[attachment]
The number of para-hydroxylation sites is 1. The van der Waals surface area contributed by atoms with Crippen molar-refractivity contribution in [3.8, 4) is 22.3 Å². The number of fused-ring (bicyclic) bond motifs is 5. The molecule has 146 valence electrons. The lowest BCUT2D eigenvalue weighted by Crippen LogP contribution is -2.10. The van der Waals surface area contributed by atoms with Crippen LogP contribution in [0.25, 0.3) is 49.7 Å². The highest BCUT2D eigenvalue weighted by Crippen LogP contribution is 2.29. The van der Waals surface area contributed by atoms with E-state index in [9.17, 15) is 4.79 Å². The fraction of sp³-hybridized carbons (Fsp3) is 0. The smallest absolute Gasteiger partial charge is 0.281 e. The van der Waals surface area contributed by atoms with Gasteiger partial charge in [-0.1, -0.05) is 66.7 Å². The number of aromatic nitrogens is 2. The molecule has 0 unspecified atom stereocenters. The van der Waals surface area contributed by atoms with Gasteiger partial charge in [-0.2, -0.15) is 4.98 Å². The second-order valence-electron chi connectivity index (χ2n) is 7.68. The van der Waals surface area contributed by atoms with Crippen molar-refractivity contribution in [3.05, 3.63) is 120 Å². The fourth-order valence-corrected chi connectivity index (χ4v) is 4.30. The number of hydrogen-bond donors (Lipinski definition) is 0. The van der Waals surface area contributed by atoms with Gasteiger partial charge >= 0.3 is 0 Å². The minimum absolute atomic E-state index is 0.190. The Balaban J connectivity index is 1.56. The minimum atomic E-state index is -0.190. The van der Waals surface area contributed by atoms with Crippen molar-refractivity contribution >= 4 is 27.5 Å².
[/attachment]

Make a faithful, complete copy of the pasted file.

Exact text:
The number of para-hydroxylation sites is 1. The van der Waals surface area contributed by atoms with Crippen molar-refractivity contribution in [3.8, 4) is 22.3 Å². The number of fused-ring (bicyclic) bond motifs is 5. The molecule has 146 valence electrons. The lowest BCUT2D eigenvalue weighted by Crippen LogP contribution is -2.10. The van der Waals surface area contributed by atoms with Crippen LogP contribution in [0.25, 0.3) is 49.7 Å². The highest BCUT2D eigenvalue weighted by Crippen LogP contribution is 2.29. The van der Waals surface area contributed by atoms with E-state index in [9.17, 15) is 4.79 Å². The fraction of sp³-hybridized carbons (Fsp3) is 0. The smallest absolute Gasteiger partial charge is 0.281 e. The van der Waals surface area contributed by atoms with Gasteiger partial charge in [-0.1, -0.05) is 66.7 Å². The number of aromatic nitrogens is 2. The molecule has 0 unspecified atom stereocenters. The van der Waals surface area contributed by atoms with Gasteiger partial charge in [-0.2, -0.15) is 4.98 Å². The second-order valence-electron chi connectivity index (χ2n) is 7.68. The van der Waals surface area contributed by atoms with Crippen molar-refractivity contribution in [3.05, 3.63) is 120 Å². The fourth-order valence-corrected chi connectivity index (χ4v) is 4.30. The number of hydrogen-bond donors (Lipinski definition) is 0. The van der Waals surface area contributed by atoms with Gasteiger partial charge >= 0.3 is 0 Å². The minimum absolute atomic E-state index is 0.190. The Balaban J connectivity index is 1.56. The minimum atomic E-state index is -0.190. The van der Waals surface area contributed by atoms with Crippen molar-refractivity contribution >= 4 is 27.5 Å².